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(The following is an article I wrote for my column at Examiner.com, but it was rejected as “self-promotion.”)
It has been some months since I have written an article for my column, where I have been sharing my research on religion and mythology for a number of years now. The first couple of months were busy times after I got a terrible diagnosis of inflammatory breast cancer (“IBC”) – a rare but increasing condition that affects 1-5% of breast cancer victims – followed by an even worse diagnosis that the cancer had metastasized to my liver, making it Stage IV. I immediately jumped into action to find out how to treat and heal my body, carefully and diligently weighing the options, without panicking, despite the fact that I was told it was “high grade and fast-acting.”
As I was being diagnosed through almost 30 biopsies of both my breasts and liver, the latter of which turned out to be excruciating, I immediately started what turns out to be a ketogenic, anti-cancer diet, supplemented with known cancer-fighting substances as curcumin and many others, including mushrooms and ginger, which I’ve been chewing on for nausea. While waiting to see what my new doctors were going to recommend, I figured I would hedge my bets by employing as many relatively non-toxic cancer-fighting strategies as I could. Scientific studies from around the world have shown there are many substances that fight cancer in vitro and in vivo experiments with animals; the only question is whether or not they will work in humans.
Over the next couple of months, unfortunately, a liver ailment knocked me down – was it the cancer, as the doctors suggested? We didn’t want to think so, especially since an ultrasound showed no progression in my liver, while an x-ray revealed no spread to my lungs. My breast remained the same, as well, fortunately. The liver ailment was accompanied by lightheadedness, so an MRI was scheduled, in case the cancer had spread there. I did not have a contrasting agent, so the MRI was not conclusive, but at least it did not show a decisive mass. It did, however, reveal possible “swelling” and “flaring,” something my optimistic friends and advisors reminded me could be just a “shadow” on the scan.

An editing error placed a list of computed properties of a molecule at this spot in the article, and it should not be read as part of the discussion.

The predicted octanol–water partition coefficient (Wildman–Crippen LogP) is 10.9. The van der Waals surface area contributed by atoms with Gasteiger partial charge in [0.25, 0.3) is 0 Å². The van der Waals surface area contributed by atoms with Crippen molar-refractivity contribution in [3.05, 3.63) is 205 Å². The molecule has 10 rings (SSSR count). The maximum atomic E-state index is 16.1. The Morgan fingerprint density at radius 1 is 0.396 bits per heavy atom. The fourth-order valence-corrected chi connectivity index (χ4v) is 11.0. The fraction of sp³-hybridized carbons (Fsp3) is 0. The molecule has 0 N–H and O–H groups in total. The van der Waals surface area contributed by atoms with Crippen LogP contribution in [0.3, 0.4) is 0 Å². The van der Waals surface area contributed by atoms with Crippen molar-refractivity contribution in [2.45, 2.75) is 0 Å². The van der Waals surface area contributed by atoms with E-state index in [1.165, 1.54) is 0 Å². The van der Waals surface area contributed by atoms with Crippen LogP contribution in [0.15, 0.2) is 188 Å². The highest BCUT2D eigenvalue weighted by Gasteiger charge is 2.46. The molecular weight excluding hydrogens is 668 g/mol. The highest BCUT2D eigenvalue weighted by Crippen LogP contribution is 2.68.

At this time, I am pursuing medical treatment that will not be covered by “Obamacare,” as I have been compelled to work outside of that box, so to speak. I was told early on by the surgeon who did the first biopsy of my breast skin – inflammatory breast cancer is marked by a skin thickening – that I was “inoperable,” which took surgery off the table. I was placed with a palliative care oncologist, which means I was not pushed into aggressive chemotherapy or radiation, as these often are not recommended for those with metastases in their liver.
It is my understanding that renowned cancer center MD Anderson does work with Stage IV IBC patients with metastases to the liver, and we tried early on to get me into their program, without success. Their fees are extremely expensive, including $20,000 just for a consultation.
When first diagnosed, I also became very hopeful after viewing HBO/Vice’s “Killing Cancer” documentary. Unfortunately, the treatment options highlighted may not be available for years.
Also, this article says the documentary’s claims are “overstated,” and experts are not optimistic about a pending “cure” for cancer. Under such circumstances, one can see how difficult it could be to remain positive.
Thus, I have established a fundraiser to cover medical expenses for treatment outside of what is available to me now. There is no other option at this point, but I am optimistic, especially since the response to my fundraiser so far has been inspiring, to say the least! But I will need every bit of my goal, so I hope others will jump in to support, whether financially, emotionally or via networking.
On my fundraising site at GiveForward.org, you will read about my dear young son, whom I call my “sweetness and light.” He would be crushed if I lost this battle, so I am fighting with all my might. There have been success stories with virtually all types of cancer at all stages, and I take great inspiration from these accounts.
If you are inspired by my story, please know that I am highly grateful for all assistance. Please go to the following link to read more and to help out:
I also have a “community page” on that site where I can chit-chat with friends and supporters:
If or when I succeed in “beating back the beast,” you can be sure that I will be bringing wider attention to what is becoming a global epidemic. Before this nightmare struck me, I had no idea how bad the cancer rates are worldwide. It’s positively frightening and will require all of us to work together to deal with it.
As always, thank you very much for your attention – and a big hug!
P.S. For more information, including disturbing, graphic images of IBC patients before and after treatment, see: